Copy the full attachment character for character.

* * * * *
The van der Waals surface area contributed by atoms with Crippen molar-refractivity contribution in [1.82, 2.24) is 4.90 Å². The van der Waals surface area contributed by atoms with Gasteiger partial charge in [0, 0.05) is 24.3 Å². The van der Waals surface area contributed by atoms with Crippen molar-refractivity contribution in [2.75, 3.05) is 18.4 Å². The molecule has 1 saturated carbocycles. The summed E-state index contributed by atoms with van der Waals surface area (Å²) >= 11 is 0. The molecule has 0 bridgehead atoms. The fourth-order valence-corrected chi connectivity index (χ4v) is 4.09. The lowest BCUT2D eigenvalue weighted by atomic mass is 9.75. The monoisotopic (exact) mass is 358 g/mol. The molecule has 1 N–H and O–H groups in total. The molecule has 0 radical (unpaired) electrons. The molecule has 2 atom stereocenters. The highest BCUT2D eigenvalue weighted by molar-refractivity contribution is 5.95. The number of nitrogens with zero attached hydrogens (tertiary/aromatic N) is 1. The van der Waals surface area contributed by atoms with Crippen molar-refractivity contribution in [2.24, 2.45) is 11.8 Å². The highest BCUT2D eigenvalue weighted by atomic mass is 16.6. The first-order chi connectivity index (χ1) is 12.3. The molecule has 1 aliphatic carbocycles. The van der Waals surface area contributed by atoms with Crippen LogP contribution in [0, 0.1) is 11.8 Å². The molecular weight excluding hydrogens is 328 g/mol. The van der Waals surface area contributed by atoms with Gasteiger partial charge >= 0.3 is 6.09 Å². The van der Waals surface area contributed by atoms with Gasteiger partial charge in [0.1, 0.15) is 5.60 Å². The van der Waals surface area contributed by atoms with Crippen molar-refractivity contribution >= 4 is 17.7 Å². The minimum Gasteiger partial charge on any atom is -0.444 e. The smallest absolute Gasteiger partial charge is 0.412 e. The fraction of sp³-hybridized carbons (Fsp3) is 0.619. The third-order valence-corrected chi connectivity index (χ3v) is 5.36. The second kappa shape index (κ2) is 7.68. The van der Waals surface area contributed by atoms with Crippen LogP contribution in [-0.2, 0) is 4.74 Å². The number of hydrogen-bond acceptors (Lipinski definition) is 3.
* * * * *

The van der Waals surface area contributed by atoms with Crippen molar-refractivity contribution in [1.82, 2.24) is 4.90 Å². The van der Waals surface area contributed by atoms with Gasteiger partial charge in [0, 0.05) is 24.3 Å². The van der Waals surface area contributed by atoms with Crippen molar-refractivity contribution in [2.75, 3.05) is 18.4 Å². The molecule has 1 saturated carbocycles. The summed E-state index contributed by atoms with van der Waals surface area (Å²) >= 11 is 0. The molecule has 0 bridgehead atoms. The fourth-order valence-corrected chi connectivity index (χ4v) is 4.09. The lowest BCUT2D eigenvalue weighted by atomic mass is 9.75. The monoisotopic (exact) mass is 358 g/mol. The molecule has 1 N–H and O–H groups in total. The molecule has 0 radical (unpaired) electrons. The molecule has 2 atom stereocenters. The highest BCUT2D eigenvalue weighted by molar-refractivity contribution is 5.95. The number of nitrogens with zero attached hydrogens (tertiary/aromatic N) is 1. The van der Waals surface area contributed by atoms with Crippen molar-refractivity contribution in [2.24, 2.45) is 11.8 Å². The highest BCUT2D eigenvalue weighted by atomic mass is 16.6. The first-order chi connectivity index (χ1) is 12.3. The molecule has 1 aliphatic carbocycles. The van der Waals surface area contributed by atoms with Crippen LogP contribution in [0, 0.1) is 11.8 Å². The molecular weight excluding hydrogens is 328 g/mol. The van der Waals surface area contributed by atoms with Gasteiger partial charge >= 0.3 is 6.09 Å². The van der Waals surface area contributed by atoms with Gasteiger partial charge in [0.1, 0.15) is 5.60 Å². The van der Waals surface area contributed by atoms with Crippen molar-refractivity contribution >= 4 is 17.7 Å². The minimum Gasteiger partial charge on any atom is -0.444 e. The smallest absolute Gasteiger partial charge is 0.412 e. The fraction of sp³-hybridized carbons (Fsp3) is 0.619. The third-order valence-corrected chi connectivity index (χ3v) is 5.36. The second kappa shape index (κ2) is 7.68. The van der Waals surface area contributed by atoms with Crippen LogP contribution in [-0.2, 0) is 4.74 Å². The number of hydrogen-bond acceptors (Lipinski definition) is 3.